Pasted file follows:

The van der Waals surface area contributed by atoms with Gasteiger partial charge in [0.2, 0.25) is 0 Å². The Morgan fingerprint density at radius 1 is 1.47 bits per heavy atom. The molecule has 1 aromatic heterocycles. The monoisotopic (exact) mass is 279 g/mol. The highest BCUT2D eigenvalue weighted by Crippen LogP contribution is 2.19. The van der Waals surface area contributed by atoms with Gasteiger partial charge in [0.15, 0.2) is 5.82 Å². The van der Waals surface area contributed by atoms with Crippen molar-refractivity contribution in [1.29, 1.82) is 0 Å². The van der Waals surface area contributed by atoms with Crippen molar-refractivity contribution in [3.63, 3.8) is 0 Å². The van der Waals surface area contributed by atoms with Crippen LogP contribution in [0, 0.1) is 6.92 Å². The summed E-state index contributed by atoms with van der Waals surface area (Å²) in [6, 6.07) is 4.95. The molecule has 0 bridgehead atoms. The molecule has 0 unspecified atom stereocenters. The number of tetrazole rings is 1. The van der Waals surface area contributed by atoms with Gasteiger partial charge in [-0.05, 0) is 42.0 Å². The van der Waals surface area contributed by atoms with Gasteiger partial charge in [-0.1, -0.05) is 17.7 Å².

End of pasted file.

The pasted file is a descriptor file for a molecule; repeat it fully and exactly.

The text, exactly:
The van der Waals surface area contributed by atoms with Gasteiger partial charge in [0.2, 0.25) is 0 Å². The Morgan fingerprint density at radius 1 is 1.47 bits per heavy atom. The molecule has 1 aromatic heterocycles. The monoisotopic (exact) mass is 279 g/mol. The highest BCUT2D eigenvalue weighted by Crippen LogP contribution is 2.19. The van der Waals surface area contributed by atoms with Gasteiger partial charge in [0.15, 0.2) is 5.82 Å². The van der Waals surface area contributed by atoms with Crippen molar-refractivity contribution in [1.29, 1.82) is 0 Å². The van der Waals surface area contributed by atoms with Crippen molar-refractivity contribution in [3.63, 3.8) is 0 Å². The van der Waals surface area contributed by atoms with Crippen LogP contribution in [0, 0.1) is 6.92 Å². The summed E-state index contributed by atoms with van der Waals surface area (Å²) in [6, 6.07) is 4.95. The molecule has 0 bridgehead atoms. The molecule has 0 unspecified atom stereocenters. The number of tetrazole rings is 1. The van der Waals surface area contributed by atoms with Gasteiger partial charge in [-0.05, 0) is 42.0 Å². The van der Waals surface area contributed by atoms with Gasteiger partial charge in [-0.1, -0.05) is 17.7 Å².